I can’t help but to think that the disciples would have been impressed as they sat there watching all of the rich people putting large sums of money into the Temple treasury. Who knows, maybe the disciples were feeling a little envious as they watched this impressive display of wealth and charitable giving taking place before their eyes.

As one person after another makes their way to drop in their big payments, someone makes her way to the same treasury box and in a very brief moment, she drops in two copper coins, and is lost in the crowd again.

Jesus, who always knew what to look for in a crowd, turns to the disciples, and makes sure they didn’t miss what this unassuming woman had just done. Jesus wanted the disciples to know who the big spender really was during their people watching exercise. It wasn’t the one wearing the nicest clothes and who gave the highest dollar amount. It was the one who gave all that she had to her name. Two copper coins.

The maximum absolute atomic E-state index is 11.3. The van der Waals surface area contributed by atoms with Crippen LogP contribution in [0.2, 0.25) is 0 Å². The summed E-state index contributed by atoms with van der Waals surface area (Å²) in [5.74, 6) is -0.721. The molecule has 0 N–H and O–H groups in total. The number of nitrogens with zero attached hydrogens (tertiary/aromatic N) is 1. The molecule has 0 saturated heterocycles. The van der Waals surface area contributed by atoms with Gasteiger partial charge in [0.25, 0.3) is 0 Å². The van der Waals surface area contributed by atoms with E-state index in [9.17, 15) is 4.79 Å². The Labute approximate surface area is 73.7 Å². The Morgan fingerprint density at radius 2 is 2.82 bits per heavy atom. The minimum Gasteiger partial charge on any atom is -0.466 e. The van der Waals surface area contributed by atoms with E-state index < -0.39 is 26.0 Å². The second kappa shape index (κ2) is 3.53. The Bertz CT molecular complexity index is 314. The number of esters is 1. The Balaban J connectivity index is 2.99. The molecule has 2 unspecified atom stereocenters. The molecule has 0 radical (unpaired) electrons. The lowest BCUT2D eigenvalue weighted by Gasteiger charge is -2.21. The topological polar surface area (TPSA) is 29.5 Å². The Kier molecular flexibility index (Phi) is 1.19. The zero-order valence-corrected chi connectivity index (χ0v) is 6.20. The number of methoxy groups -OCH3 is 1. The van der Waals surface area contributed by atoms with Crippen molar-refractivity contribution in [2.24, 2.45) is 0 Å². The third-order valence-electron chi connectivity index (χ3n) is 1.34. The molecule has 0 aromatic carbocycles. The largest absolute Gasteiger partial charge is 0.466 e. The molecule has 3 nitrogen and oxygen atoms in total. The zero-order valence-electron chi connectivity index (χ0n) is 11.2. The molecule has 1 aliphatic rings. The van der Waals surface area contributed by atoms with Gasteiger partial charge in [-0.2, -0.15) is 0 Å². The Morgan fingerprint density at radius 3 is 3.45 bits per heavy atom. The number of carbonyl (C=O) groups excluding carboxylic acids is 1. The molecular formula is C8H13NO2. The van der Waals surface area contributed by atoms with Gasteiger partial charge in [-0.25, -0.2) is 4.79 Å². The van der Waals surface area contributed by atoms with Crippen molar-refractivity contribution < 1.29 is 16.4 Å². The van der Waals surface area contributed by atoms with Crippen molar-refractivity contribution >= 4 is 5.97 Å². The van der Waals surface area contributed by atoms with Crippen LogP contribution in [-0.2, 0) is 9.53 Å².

New Crossroads Fund Drive - Grace Community Fellowship

This is the video that was part of the May 15 "Every Time I Think of You: Your Faith Known Throughout the World" sermon.

Sunday, May 15, 2011

Sermon (May 15) - "Every Time I Think of You: Your Faith Known Throughout the World"

During this sermon series, I have an image in mind of the Apostle Paul not being able to sleep at night. He’s not able to sleep because he always seems to want to say at least one more prayer for each of the churches under his care.